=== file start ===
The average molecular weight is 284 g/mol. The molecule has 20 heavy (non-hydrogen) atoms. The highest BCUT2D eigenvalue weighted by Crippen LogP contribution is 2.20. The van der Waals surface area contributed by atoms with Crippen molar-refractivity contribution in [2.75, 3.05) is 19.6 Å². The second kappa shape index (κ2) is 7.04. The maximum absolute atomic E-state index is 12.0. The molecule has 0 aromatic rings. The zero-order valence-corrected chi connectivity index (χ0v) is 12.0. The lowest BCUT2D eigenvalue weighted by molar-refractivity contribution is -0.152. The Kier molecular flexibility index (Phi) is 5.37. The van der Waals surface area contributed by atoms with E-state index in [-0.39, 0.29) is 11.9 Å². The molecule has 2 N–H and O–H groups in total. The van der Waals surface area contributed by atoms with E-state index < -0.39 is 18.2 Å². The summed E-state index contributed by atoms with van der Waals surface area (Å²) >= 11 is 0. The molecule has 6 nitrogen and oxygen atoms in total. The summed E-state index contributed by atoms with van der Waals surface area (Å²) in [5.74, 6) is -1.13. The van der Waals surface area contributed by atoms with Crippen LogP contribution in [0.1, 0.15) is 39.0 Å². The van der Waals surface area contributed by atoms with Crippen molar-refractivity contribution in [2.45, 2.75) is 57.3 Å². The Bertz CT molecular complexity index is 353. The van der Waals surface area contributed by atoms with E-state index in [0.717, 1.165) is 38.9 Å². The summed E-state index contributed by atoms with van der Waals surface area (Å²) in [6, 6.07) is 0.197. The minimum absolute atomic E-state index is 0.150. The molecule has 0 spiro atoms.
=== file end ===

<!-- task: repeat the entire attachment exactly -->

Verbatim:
The average molecular weight is 284 g/mol. The molecule has 20 heavy (non-hydrogen) atoms. The highest BCUT2D eigenvalue weighted by Crippen LogP contribution is 2.20. The van der Waals surface area contributed by atoms with Crippen molar-refractivity contribution in [2.75, 3.05) is 19.6 Å². The second kappa shape index (κ2) is 7.04. The maximum absolute atomic E-state index is 12.0. The molecule has 0 aromatic rings. The zero-order valence-corrected chi connectivity index (χ0v) is 12.0. The lowest BCUT2D eigenvalue weighted by molar-refractivity contribution is -0.152. The Kier molecular flexibility index (Phi) is 5.37. The van der Waals surface area contributed by atoms with E-state index in [-0.39, 0.29) is 11.9 Å². The molecule has 2 N–H and O–H groups in total. The van der Waals surface area contributed by atoms with E-state index < -0.39 is 18.2 Å². The summed E-state index contributed by atoms with van der Waals surface area (Å²) >= 11 is 0. The molecule has 6 nitrogen and oxygen atoms in total. The summed E-state index contributed by atoms with van der Waals surface area (Å²) in [5.74, 6) is -1.13. The van der Waals surface area contributed by atoms with Crippen LogP contribution in [0.1, 0.15) is 39.0 Å². The van der Waals surface area contributed by atoms with Crippen molar-refractivity contribution in [2.45, 2.75) is 57.3 Å². The Bertz CT molecular complexity index is 353. The van der Waals surface area contributed by atoms with E-state index in [0.717, 1.165) is 38.9 Å². The summed E-state index contributed by atoms with van der Waals surface area (Å²) in [6, 6.07) is 0.197. The minimum absolute atomic E-state index is 0.150. The molecule has 0 spiro atoms.